Fake News Beats The Real Thing In a Laugher

Serious news types regularly bemoan the younger generation’s new habits — “They get their news from things like The Daily Show!” Horrors!

Pretty good source, I’d say. It only took the Good Grey New York Times five days to catch up with Jon Stewart. A week ago, Hillary Clinton hit all the network Sunday talk shows in a regal romp through somnolent traditional journalists feeding her cues for clumps of her stump speech. But she regularly, on every show, erupted in eerie laughter at some of the tougher questions. It was like Rudy Giuliani getting a phone call from his current wife in the middle of five interviews in a row.

Jon Stewart Tuesday night ran a collage of these laughkeymessages. Seeing them one after another made them look like what I think they were — scripted, calculated attempts to show that Hillary is “human” and “warm” and “has a good sense of humor.”

This Sunday’sNYTimes has a story about the laughs. Five days after Jon Stewart took the trouble to show his audience context, pattern and meaning — something good journalism is supposed to do.

Does it matter if Hillary is now erupting, as Frank Rich writes in a Times piece today, “in a laugh with all the spontaneity of an alarm clock buzzer”? A little it does. How people act, how they carry themselves, gives us a look into their souls, according to historian Edward Gibbon. So rather than carrying yet another story about the horse race of meaningless polls or another round of “he said she said” soundbites about who has enough experience, Jon Stewart gave his audience a look inside Hillary Clinton. And Stewart will regularly, when a politician or government official says today he’s for motherhood, show a clip of him speaking against motherhood a couple of months before. Context. Part of responsibly presenting news.

I’m proud to say I get some of my real news from fake journalist Jon Stewart. Oh, gotta go, my third wife is calling…and she’s laughing.

-Bruce Benidt

6 thoughts on “Fake News Beats The Real Thing In a Laugher

  1. The other thing that people fail to understand is that — even putting this great example aside — you *can* get your news from the Daily Show. The formula is simple. It’s basically:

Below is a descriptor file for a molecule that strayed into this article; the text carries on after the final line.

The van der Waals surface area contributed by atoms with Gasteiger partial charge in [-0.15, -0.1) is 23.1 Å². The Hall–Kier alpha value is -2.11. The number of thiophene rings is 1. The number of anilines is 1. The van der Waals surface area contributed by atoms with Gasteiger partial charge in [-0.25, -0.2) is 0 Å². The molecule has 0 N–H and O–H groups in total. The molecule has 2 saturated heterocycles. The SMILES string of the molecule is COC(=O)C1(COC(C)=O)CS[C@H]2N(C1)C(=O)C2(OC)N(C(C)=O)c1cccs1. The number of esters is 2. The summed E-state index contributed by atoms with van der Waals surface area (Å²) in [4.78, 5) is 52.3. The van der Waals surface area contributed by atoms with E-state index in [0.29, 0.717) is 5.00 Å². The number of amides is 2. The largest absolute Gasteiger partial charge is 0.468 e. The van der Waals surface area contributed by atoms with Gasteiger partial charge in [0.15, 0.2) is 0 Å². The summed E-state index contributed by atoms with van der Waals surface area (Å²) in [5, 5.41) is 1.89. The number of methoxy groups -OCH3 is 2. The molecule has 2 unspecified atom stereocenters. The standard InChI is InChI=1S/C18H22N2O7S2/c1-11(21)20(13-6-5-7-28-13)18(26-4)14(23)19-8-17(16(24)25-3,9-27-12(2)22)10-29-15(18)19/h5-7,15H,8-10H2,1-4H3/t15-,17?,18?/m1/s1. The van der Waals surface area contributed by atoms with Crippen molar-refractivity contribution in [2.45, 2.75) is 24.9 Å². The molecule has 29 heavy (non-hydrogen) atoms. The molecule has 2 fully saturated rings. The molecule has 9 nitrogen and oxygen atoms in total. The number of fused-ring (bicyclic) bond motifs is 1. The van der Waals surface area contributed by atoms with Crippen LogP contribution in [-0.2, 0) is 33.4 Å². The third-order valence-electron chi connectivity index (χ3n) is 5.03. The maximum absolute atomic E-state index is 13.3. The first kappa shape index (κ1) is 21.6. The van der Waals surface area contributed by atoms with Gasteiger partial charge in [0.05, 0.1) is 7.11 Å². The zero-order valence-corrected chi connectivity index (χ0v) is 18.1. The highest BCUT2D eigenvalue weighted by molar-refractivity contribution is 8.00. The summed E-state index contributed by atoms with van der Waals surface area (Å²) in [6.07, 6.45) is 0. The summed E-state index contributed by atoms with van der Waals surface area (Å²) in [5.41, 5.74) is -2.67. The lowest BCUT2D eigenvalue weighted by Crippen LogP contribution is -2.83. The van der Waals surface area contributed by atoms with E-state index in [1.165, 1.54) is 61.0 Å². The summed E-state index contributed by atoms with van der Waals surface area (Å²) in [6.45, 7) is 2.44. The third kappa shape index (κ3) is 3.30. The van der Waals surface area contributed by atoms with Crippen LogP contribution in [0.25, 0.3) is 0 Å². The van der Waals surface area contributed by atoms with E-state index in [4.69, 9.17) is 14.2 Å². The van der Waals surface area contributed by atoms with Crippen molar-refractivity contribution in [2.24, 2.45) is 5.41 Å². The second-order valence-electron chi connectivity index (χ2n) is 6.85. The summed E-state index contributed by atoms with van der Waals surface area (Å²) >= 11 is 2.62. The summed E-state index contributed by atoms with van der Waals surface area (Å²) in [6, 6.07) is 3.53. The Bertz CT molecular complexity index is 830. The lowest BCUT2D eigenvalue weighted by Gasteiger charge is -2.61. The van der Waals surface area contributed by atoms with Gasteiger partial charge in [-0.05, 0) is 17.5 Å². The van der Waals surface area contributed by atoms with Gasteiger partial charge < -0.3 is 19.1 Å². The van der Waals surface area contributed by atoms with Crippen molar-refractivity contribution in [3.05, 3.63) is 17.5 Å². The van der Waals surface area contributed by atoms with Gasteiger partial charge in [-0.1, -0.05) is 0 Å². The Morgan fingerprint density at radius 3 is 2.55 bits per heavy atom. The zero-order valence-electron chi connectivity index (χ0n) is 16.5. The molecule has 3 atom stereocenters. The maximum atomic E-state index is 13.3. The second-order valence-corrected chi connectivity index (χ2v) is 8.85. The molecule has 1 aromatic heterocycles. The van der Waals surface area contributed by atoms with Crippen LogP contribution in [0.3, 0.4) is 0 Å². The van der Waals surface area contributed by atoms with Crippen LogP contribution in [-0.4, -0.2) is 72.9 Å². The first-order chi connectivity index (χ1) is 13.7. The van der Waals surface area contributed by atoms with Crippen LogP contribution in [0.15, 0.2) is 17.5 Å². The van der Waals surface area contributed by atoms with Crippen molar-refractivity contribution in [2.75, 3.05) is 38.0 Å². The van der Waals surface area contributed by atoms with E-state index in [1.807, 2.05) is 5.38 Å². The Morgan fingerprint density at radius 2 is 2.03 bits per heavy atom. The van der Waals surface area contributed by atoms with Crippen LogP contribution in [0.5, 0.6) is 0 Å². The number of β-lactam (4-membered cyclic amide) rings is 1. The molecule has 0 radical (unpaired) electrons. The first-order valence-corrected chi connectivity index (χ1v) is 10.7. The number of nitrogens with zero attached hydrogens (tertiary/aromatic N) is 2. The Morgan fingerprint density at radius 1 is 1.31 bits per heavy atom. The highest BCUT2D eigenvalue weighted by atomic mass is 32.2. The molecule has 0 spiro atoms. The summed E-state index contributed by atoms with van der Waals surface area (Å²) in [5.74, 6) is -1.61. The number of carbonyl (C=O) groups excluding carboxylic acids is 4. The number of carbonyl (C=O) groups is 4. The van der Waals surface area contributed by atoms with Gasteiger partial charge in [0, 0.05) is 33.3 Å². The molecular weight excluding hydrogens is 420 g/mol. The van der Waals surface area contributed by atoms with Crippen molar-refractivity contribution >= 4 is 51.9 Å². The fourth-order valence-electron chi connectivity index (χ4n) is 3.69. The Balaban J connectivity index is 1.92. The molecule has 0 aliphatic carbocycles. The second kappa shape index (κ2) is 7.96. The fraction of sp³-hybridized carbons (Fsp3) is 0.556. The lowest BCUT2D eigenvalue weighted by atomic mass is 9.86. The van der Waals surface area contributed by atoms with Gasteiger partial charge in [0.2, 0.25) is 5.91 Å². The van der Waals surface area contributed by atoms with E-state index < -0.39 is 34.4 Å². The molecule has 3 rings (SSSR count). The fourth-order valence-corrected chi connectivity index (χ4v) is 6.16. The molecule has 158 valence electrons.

1) Statement of news fact
    2) Mention of amusing context or hypocrisy (optional)
    3) Punch line

    So part 1 is your news, part 2 gives you a bit more info, and part 3 makes the whole package interesting and worth watching. Charlie Gibson might be smart and serious, but I’m not a AARP member yet.

  2. A few months ago, Al Gore was on the Daily Show and said something along the lines of “The great thing about your show in comparison to network news is that you hit the audience with one or two of the most important current events of the day.” And he was right.

    I watch it every night just to see what I missed in the world and enjoy a chuckle from Stewart’s poor impressions or his “Senior Correspondents.”

    Either way, it’s not fake news when you are bringing current events. And there is nothing wrong with throwing some satire along with it.

    P.S. The Hillary Clinton bit was hilarious. It was scary to see how she seemed to act like a robot with the laughter. I remembering hearing her misplaced laugh during the “Face the Nation” podcast, and I was like “What was that?” Classic.

  3. Dave Jackson says:

    Most of the features done by the correspondents on the Daily Show are quite similar to those shown on the real news, except that the Daily Show airs them for what they are, whereas regular news carries them with a nauseating level of self-importance and seriousness.

    Same thing with Colbert in his parodies of talking heads. The messages are the same; what’s missing is the self-importance that goes behind them.

  4. Regg says:

    Hillary is going to lose. Why do you think Rove, Bush, etc. are all proclaiming her the presumptive Democratic nominee? It’s because they want her nominated because she is easily beatable.

  5. jloveland says:

    OK, I love the Daily Show. Tivo it every night. And I agree that it often gives me more to think about than the mainstream news.

    But at the same time, I worry about it being treated as a substitute for mainstream news. The information-delivery part of the Daily Show is extremely shallow (one sentence often characterizes an extremely complex development), and people need more than that to develop an informed decision. I think I remember hearing that Stewart characterizes it as a dessert you have after a meal of more comprehensive news.

  6. Sure, but if it’s a case of “getting no news” or “getting your news from Jon Stewart,” I’d prefer the latter. I’m not in that position (I get all my news directly from Michele Malkin 🙂 but for plenty of people, that’s a fact of life — Daily Show or no show (or no newspaper or no NPR or no anything).

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